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Parenting: Natural vs. Logical Consequences

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Parenting: Natural vs. Logical Consequences

Due to my experience working with children and their parents in a multitude of settings, I am often asked questions regarding discipline. In recent years, there has been an increase in brain studies or neuroscience and how it effects the development of children.

Child conscious parenting is coming to the forefront of popularity as parents strive to raise more emotionally stable people. I often explain to parents that they are not raising children -they are raising adults. By that I mean, your children need to be prepared to handle life once they become an adult. Many people of the “spare the rod, spoil the child” mentality often comment on how that is how they were raised and they turned out just fine. That may very well be true, however we also reap what we sow and the facts are that violence is on the rise.


With the advances in technology, kids, teens and young adults are being exposed to more physical, emotional and verbal violence and less problem solving skills. As a result, teens and young adults are putting out what they are taking in – violence.


I challenge the adults in children’s lives to teach them, rather that “punish” them. While this topic has many facets of conversation, I would like to focus on natural versus logical consequences.


Natural and Logical Consequences

Backed by numerous studies, natural and logical consequences are discipline/teaching techniques that have been taking the parenting community by storm. It focuses on teaching the child how real life works and that their actions have consequences- both positive and negative.


For instance, while a time out may help to control the child’s behavior, what connection does it have to breaking your sister’s doll? What does that teach in comparison to say… doing chores to earn the money to replace the doll? Or the child having to give their sister their own doll? These repercussions encourage the child to make the connection between their actions and the consequences. I imagine most parents would agree they would rather their children learn it that way instead of in their teenage years when they have to pay for their property destruction with community service. Or if it is anger regulation that is the issue, rather than putting them in “time-out” why not ask them to “take a break” before addressing the anger provoking situation again. This allows them a moment to feel the anger, breathe through it and eventually learn to approach the conflict in a more rational manner.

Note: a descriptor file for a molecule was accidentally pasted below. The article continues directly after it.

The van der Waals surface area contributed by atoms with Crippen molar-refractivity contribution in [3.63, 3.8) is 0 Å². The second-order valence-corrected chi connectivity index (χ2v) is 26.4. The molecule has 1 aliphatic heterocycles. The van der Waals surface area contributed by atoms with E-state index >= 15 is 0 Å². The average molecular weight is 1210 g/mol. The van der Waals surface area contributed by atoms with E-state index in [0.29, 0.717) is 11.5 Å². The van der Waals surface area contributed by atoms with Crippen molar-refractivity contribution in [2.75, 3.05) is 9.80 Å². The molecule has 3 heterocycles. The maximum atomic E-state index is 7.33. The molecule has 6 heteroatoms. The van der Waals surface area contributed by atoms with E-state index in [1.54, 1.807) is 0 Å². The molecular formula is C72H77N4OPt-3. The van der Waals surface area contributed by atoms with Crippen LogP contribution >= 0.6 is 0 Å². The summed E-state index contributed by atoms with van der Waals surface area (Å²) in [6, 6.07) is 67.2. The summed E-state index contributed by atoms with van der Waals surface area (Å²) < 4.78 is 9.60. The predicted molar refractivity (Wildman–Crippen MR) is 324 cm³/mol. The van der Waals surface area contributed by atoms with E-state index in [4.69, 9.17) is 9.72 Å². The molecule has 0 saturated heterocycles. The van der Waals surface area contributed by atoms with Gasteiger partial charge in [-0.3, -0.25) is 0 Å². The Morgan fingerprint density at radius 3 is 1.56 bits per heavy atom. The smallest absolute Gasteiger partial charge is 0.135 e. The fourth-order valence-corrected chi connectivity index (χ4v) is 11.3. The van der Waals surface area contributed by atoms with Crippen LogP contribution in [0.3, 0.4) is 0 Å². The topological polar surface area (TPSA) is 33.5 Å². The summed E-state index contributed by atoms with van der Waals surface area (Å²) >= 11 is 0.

There are various ways in which to encourage the aforementioned life skills, some of the most popular are natural and logical consequences. Many of the parents I have worked with have heard these terms, but are rarely able to identify exactly what they mean.


A notable resource in this style is the book Parenting with Love and Logic by Foster W. Cline. However, below I am going to offer a quick reference between the two, in addition to, usable examples in real-life situations.


Logical Consequences

  • Arranged ahead of time
  • Usually arranged by parents
  • ALWAYS spoken with a calm demeanor
  • Some examples:
    • If you do not eat dinner then you do not get dessert
    • If you are 1/2 hour late for curfew this weekend, your curfew will be a 1/2 hour earlier next weekend



Natural Consequences

  • Follow the natural order of the universe
  • Are effective because they link the child with the reality of their behavior
  • Should not be used when
    • It cannot be carried out (no follow through)
    • It is detrimental
    • It places the child in danger
    • When voiced in an angry way
  • Some Examples:
    •  If the child wants to wear their bathing suit to school when it is snowing outside, allow them to do so (pack warm clothes), they will most likely change their mind really quick once they step outside.
    • If the child chooses not to do their chores, then they do not get their allowance. Without their allowance they do not have money for weekend activities – this would require the parent to be committed to not giving the child any spending money beyond what they earned or paying for any activities or items that are not necessities (food, water, shelter, clothes, love, compassion, acceptance  – these should NEVER be withheld for disciplinary purposes) and accepting the child’s decision not to do their chores.


Would you like more help?

While hitting the main points, obviously this blog merely scratches the surface. If you would like to discuss this further or if you have other parenting inquires you would like me to address, please feel free to contact me and set up a consultation at 704-507-0158 or Ashley.errico@gmail.com

Additionally, I offer a 3-4 hour parenting workshop entitled Big Feelings, Little Kids that is suitable for teachers, caregivers, day care centers, parents, church groups, brownie troop leaders etc. Please contact me to book the workshop today! For more information click here.

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